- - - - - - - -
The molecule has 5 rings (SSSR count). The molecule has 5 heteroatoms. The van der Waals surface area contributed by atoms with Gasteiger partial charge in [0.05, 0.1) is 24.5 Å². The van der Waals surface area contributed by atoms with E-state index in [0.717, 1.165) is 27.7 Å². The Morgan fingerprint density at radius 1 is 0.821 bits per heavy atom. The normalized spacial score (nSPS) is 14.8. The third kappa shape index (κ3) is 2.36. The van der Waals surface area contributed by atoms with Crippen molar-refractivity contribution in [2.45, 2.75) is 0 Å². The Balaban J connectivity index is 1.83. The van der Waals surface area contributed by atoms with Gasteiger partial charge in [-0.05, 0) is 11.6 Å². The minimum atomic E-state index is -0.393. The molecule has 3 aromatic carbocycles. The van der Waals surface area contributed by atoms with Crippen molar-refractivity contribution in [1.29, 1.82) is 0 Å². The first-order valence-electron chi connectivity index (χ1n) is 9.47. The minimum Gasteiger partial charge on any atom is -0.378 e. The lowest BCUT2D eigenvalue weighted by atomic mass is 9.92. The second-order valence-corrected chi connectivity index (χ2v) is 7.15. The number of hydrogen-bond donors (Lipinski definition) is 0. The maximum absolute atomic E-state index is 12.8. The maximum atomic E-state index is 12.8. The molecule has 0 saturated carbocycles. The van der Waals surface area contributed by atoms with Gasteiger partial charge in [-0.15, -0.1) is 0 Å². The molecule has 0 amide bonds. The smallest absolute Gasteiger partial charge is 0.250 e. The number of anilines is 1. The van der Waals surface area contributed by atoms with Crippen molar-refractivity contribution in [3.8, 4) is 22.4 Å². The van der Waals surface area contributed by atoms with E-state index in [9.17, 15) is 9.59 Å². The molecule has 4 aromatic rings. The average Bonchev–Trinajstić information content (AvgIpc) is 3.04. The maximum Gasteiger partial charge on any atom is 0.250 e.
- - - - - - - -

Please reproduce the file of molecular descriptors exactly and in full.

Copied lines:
The molecule has 5 rings (SSSR count). The molecule has 5 heteroatoms. The van der Waals surface area contributed by atoms with Gasteiger partial charge in [0.05, 0.1) is 24.5 Å². The van der Waals surface area contributed by atoms with E-state index in [0.717, 1.165) is 27.7 Å². The Morgan fingerprint density at radius 1 is 0.821 bits per heavy atom. The normalized spacial score (nSPS) is 14.8. The third kappa shape index (κ3) is 2.36. The van der Waals surface area contributed by atoms with Crippen molar-refractivity contribution in [2.45, 2.75) is 0 Å². The Balaban J connectivity index is 1.83. The van der Waals surface area contributed by atoms with Gasteiger partial charge in [-0.05, 0) is 11.6 Å². The minimum atomic E-state index is -0.393. The molecule has 3 aromatic carbocycles. The van der Waals surface area contributed by atoms with Crippen molar-refractivity contribution in [1.29, 1.82) is 0 Å². The first-order valence-electron chi connectivity index (χ1n) is 9.47. The minimum Gasteiger partial charge on any atom is -0.378 e. The lowest BCUT2D eigenvalue weighted by atomic mass is 9.92. The second-order valence-corrected chi connectivity index (χ2v) is 7.15. The number of hydrogen-bond donors (Lipinski definition) is 0. The maximum absolute atomic E-state index is 12.8. The maximum atomic E-state index is 12.8. The molecule has 0 saturated carbocycles. The van der Waals surface area contributed by atoms with Gasteiger partial charge in [-0.15, -0.1) is 0 Å². The molecule has 0 amide bonds. The smallest absolute Gasteiger partial charge is 0.250 e. The number of anilines is 1. The van der Waals surface area contributed by atoms with Crippen molar-refractivity contribution in [3.8, 4) is 22.4 Å². The van der Waals surface area contributed by atoms with E-state index in [9.17, 15) is 9.59 Å². The molecule has 4 aromatic rings. The average Bonchev–Trinajstić information content (AvgIpc) is 3.04. The maximum Gasteiger partial charge on any atom is 0.250 e.